After years of waiting we’re pleased to report that the United Kingdom has finally been included into the FTTH Council Europe‘s annual 2019 country ranking, which lists the countries with the strongest subscriber penetration of “full fibre” (FTTP/H/B) ultrafast broadband ISP networks. Predictably.. we’re at the bottom.
The most recent data from Ofcom (here) states that “full fibre” networks now cover just 6% of UK premises and, while still low, that figure is double what it was a year ago (3%). Much of this improvement has come from the Government’s increasing support for such networks, such as via their business rates holiday on new fibre, as well as Gigabit connection vouchers, various funding schemes and regulatory changes via Ofcom (summary).
As a result we’ve seen a rise in competition between Fibre-to-the-Premises (FTTP) ISPs during 2018 (Cityfibre, Hyperoptic, Gigaclear, Community Fibre etc.), which are almost jumping over each other to see who can roll-out the most fibre optic lines (Summary of UK Full Fibre Plans). Many of those are commercial roll-outs that only really began at any scale last year and for the time being most are only focused on urban areas.
Meanwhile the Government has set an aspiration for “nationwide” coverage of full fibre networks to be achieved by 2033 (here), although this would require the market to be adding around 2 million premises (not overbuild) to the national coverage every year for the next decade or more. Deployments are ramping up but we’re nowhere near this.. yet.
Suffice to say that last year’s progress was enough to finally see us enter into the council and IDATE’s annual ranking, which crucially looks at household penetration rather than raw network coverage. Unsurprisingly we enter the table at quite a low position, but it’s a start.
The United Kingdom enters the ranking with a penetration rate of 1.3% and a take-up rate of 13.1%. Related subscriptions grew by 83% compared to September 2017 (total of 369,250 subscribers) and its homes passed grew by 22.8% (total of 2,817,000 homes passed). The latter figure seems to be more optimistic than Ofcom’s most recent data.
Overall the number of Fibre-to-the-Home (FTTH) and Fibre-to-the-Building (FTTB) subscribers in Europe (EU39 countries) increased by 15.7% since September 2017 with more than 59.6 million FTTH/B subscribers in September 2018. Russia is still the leader in terms of FTTH/B subscribers in the European region, although it has showed a lower growth rate compared to other European countries which are catching up quickly with a 21% growth.
The deployment of FTTH/B networks has also increased significantly. By September 2018 it is estimated that the coverage of such networks had reached 46.4% in the EU39 and 36.4% in EU28 countries. “This shows a clear upward trend from September 2015 where the estimated coverage rate in the region was 39% in the EU39 and 27,2% in the EU28,” said the council.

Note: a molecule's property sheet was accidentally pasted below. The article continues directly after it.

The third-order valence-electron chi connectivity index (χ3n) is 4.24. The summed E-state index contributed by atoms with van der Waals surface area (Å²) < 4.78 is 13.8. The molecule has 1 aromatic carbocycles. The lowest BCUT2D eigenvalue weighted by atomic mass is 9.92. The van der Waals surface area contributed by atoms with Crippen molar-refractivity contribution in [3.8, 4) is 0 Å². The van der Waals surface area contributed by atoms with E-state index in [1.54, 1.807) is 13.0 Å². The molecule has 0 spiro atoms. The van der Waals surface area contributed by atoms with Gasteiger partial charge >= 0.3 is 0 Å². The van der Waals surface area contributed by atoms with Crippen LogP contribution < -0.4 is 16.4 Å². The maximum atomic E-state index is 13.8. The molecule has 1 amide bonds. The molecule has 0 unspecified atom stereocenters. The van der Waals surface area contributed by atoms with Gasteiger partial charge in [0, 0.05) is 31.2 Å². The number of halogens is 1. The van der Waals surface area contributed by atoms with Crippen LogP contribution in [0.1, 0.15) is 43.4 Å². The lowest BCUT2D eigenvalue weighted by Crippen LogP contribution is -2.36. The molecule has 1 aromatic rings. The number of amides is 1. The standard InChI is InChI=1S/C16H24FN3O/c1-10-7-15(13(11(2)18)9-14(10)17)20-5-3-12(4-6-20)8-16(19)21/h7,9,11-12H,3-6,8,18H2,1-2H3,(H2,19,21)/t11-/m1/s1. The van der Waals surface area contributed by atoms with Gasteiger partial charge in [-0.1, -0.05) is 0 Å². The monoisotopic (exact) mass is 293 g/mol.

This year the country adding the most subscribers was Spain (1,858,743), while France comes second with an addition of 1,480,220 and Russia saw its FTTH/B subscriber base increase with 1,256,000 new additions. As for take-up of the service, it’s jumped to 37.4% for the EU39 (up from 34.8% last year) and take-up in the EU28 is even higher at 38.2%. Countries like Andorra, Belarus, Belgium, Latvia, Netherlands and Romania experience a take-up rate surpassing 50%.
Ronan Kelly, President of the FTTH Council, said:
“These new figures show a momentum that is accelerating over the last few years. Full fibre is the way forward and the results of the Market Panorama provide compelling evidence of this. Fibre expansion is booming in many countries and today more consumers are aware of the benefits of fibre.
Our job is not done, however, there is still a long way to go until every citizen and business has access to the benefits of full fibre in Europe.”
Obviously it’s still early days for the UK and for the time being most of our fixed broadband connections will continue to be dominated by cheaper and often slower hybrid fibre solutions (e.g. FTTC VDSL / G.fast and Cable DOCSIS), probably for quite a few years to come. Plus there’s always the chance that 5G could throw a spanner into the works by undercutting FTTP as an alternative broadband product.
Otherwise it’s worth considering that country-to-county comparisons never tell the whole story. For example, some countries have funded the deployment of fibre almost entirely from public money, while offering very little in the way of competition (e.g. consumer choice of ISPs). Meanwhile other countries may see a significantly larger proportion of people living in big apartment blocks (e.g. Spain, Portugal), which are a lot cheaper to reach.
The thing to watch in future years is our rate of growth and whether or not we start skipping ahead of other countries, which at the current pace is a distinct possibility but it’s still a long ladder left to climb. Many other countries will have reached the finish line long before we’ve even got to the halfway point.
On the other hand today’s report includes a market forecast based on an individual analysis of 15 countries. The forecast finds that while Russia is expected to continue leading the ranking for FTTH/B homes passed in 2020 and 2025, they also say it is “very interesting to note that the UK is likely to catch up to become 2nd in the ranking in 2025, ahead of France and Spain.”